And your frantic talk about a “witch hunt” is about as credible as labeling the Climategate emails as being “stolen.” As a taxpayer I support this investigation. The grant process has corrupted individuals and universities alike, at our expense. We pay, as they connive to game the system. Anything that shines the light of day on what’s happening is good for the taxpayers, and good for science in general.

    We will see where the AG’s investigation leads. The fine thing about it is that it raises the awareness of the general public, many of whom still do not know about the ongoing scam of promoting the repeatedly falsified CAGW conjecture in return for grant money in the $billions, and the hijacking of the climate peer review process by a small clique of scheming scientists like Michael Mann, who connives to destroy individuals and scientific journals that don’t play the game the Michael Mann way.

    With the high visibility of the state Attorney General, people who never paid attention to how their taxes are being wasted are now starting to sit up straight and pay attention. That can only be a good thing.

  188. @Grumpy Old Man

    ‘I say go to it AG. When will somone hunt down Al Cap’n’Trade Gore?’

    The hunt will probably start the moment after someone finds out exactly how Al earns his carbon rights. Apparently he earns points by planting trees, but nobody seem to know exactly what’s what when it comes to his tree planting work.

    Case in point: you start a carbon trading company which is earning carbon trade points by planting trees, i.e. something that is offsetting co2 “pollution”, but you don’t actually plant any trees yourselves yet you earn points, which you do by donating money to organizations that says they’re planting trees, and of course nobody seem to know if those organizations are in fact planting trees themselves neither. The only thing that’s supposedly important is that carbon rights has to be valued more then the cost of donating to one or more supposedly honorable tree hugger’s organizations.

  189. It’s not like Mann was making off with the grant money. He *was* earnestly pursuing research. The complaint seems to be was he over zealous carrying his argument ahead. Personally, my gripe is the extreme overuse of the adjective “robust” by climate scientists. I’ve come to believe it’s somehow symptomatic of the shortcomings of the run of the global warming argument. Too much of the robust evidence and not enough of the puzzle pieces coming together into a plausible picture.

  190. I think it is safe to say we have positive identification of a “troll” (comparing the VA AG to a vapid TV character in a lame attempt to inflame and distract reasonable discussion).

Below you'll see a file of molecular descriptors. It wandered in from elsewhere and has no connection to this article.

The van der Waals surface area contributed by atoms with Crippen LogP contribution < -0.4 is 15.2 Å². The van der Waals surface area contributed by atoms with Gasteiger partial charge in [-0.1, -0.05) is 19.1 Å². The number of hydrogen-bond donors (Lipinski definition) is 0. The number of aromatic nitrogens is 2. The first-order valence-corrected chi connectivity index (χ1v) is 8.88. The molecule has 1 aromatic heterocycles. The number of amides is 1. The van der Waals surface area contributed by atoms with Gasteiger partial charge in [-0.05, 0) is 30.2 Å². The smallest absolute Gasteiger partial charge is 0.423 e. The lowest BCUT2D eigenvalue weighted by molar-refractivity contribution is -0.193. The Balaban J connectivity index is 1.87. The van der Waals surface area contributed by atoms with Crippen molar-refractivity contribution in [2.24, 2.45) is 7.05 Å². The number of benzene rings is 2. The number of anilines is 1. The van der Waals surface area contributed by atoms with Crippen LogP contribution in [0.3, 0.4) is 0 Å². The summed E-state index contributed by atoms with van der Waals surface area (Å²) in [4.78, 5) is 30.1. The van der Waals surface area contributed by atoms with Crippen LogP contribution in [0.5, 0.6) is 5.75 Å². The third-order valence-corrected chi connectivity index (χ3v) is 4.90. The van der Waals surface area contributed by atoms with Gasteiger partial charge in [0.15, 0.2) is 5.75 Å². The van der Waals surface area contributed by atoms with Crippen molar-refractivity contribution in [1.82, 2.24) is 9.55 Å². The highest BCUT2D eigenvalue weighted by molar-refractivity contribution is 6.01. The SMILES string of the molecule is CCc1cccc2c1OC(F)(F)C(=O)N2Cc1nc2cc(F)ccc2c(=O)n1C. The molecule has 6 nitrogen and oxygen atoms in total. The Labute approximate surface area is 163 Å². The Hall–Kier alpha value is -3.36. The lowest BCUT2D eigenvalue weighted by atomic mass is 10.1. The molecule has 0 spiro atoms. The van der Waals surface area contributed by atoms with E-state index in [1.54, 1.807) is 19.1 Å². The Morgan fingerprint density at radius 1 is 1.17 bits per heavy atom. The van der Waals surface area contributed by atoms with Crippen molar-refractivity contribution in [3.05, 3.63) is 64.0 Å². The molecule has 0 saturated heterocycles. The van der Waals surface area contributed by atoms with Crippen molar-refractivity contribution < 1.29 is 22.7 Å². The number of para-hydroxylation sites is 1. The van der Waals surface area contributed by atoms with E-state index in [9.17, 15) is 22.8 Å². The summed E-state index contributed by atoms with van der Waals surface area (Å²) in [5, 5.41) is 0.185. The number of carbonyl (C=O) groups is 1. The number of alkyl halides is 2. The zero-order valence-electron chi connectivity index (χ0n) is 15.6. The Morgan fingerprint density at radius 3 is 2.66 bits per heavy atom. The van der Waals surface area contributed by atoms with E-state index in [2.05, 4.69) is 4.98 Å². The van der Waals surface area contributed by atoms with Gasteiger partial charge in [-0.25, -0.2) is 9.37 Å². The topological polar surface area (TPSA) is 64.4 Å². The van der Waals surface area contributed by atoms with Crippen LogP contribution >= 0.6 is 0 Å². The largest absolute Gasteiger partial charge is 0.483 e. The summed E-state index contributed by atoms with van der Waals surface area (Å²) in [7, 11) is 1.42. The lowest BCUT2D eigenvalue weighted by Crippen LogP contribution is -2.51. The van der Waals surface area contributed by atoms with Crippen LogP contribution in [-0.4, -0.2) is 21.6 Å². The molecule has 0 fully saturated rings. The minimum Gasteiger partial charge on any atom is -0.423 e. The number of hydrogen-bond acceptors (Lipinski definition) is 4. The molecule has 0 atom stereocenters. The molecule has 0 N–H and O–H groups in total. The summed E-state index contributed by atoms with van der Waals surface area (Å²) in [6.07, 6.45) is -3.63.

191. FYI. It is my understanding that realclimate can’t cover this. The patent holder of theMannomatic temp adjuster is a principle in the blog. I am sure his counsel has told him silence has become golden in the discovery phase of this trial.

    Mann works a door or two down from the Realclimate office. It is also down the hall in the same building as The Gavin Schmidt and James Hansen.

    WUWT covered the office locations. Mann has a lot of free time to blog his feelings and do research. It is publish or perish, baby. You can’t talk up a storm if you have a slice of the right tree. Tom’s Restaurant in Seinfeld is in the building.

  192. Anu says:
    April 30, 2010 at 9:49 am
    RockyRoad says:
    April 30, 2010 at 6:51 am

    Reply: It isn’t the university he hopes to prove incompetent–it is Michael Mann. Based on what we’ve seen of Mann’s specious “science” and his academic reticence, that shouldn’t be difficult.

    I guess you missed the headline, above:
    Virginia Attorney General goes after Mann and UVA
    In case you missed it, UVA stands for University of Virginia – U. VA, get it ?
    ———————
    Reply: I don’t give much credibility to headlines–those are constructed to raise blood pressure and pull in readers rather than convey facts (and even less credibility to people that say “get it?”). But if the UVA is found complicit, they should be reprimanded too. But really, the issue isn’t incompetency–the beef is whether there’s been malfeasance with public funds spent on scientific research, which turn out to be criminal conduct if such is found. The guidelines, as indicated by others commenting above, are strict and unyielding and there are serious consequences.

    I’m looking forward to the results and my prediction is that Mann won’t be exhonerated–if the UVA is similarly implicated that’s their problem. It’s science I care about, not some charlatan scientist or his enabling university indirectly starving poor people throughout the world. Let this investigation be as robust as possible.

    There are a lot of contrarians on this site today, and I find it sad that all the arguments so far have precious little to do with the real issue, which is the proper conduct of scientific research. There’s rants about witch hunts and politics and all sorts of distracting, nonsensical things. Let’s keep it to the proper execution of scientific research.

  193. bill frumkin says:
    April 29, 2010 at 9:43 pm

    But how do we know if he is a witch?
    I know we can build a bridge out of him.

    But could you not also build a bridge from a Bristlecone Pine.

  194. John Egan says:
    I do not agree with Dr. Mann on some of his main points,
    but for an attorney general, no less, to act this way
    suggests that he knows little about the law
    and respects it even less.

    The AG’s job is to protect the interests of the state. If Dr. Mann has used state granted funds inappripriately, then the people deserve to get their money back. I’m sure the AG has a wealth of knowledge of Virginia and federal law.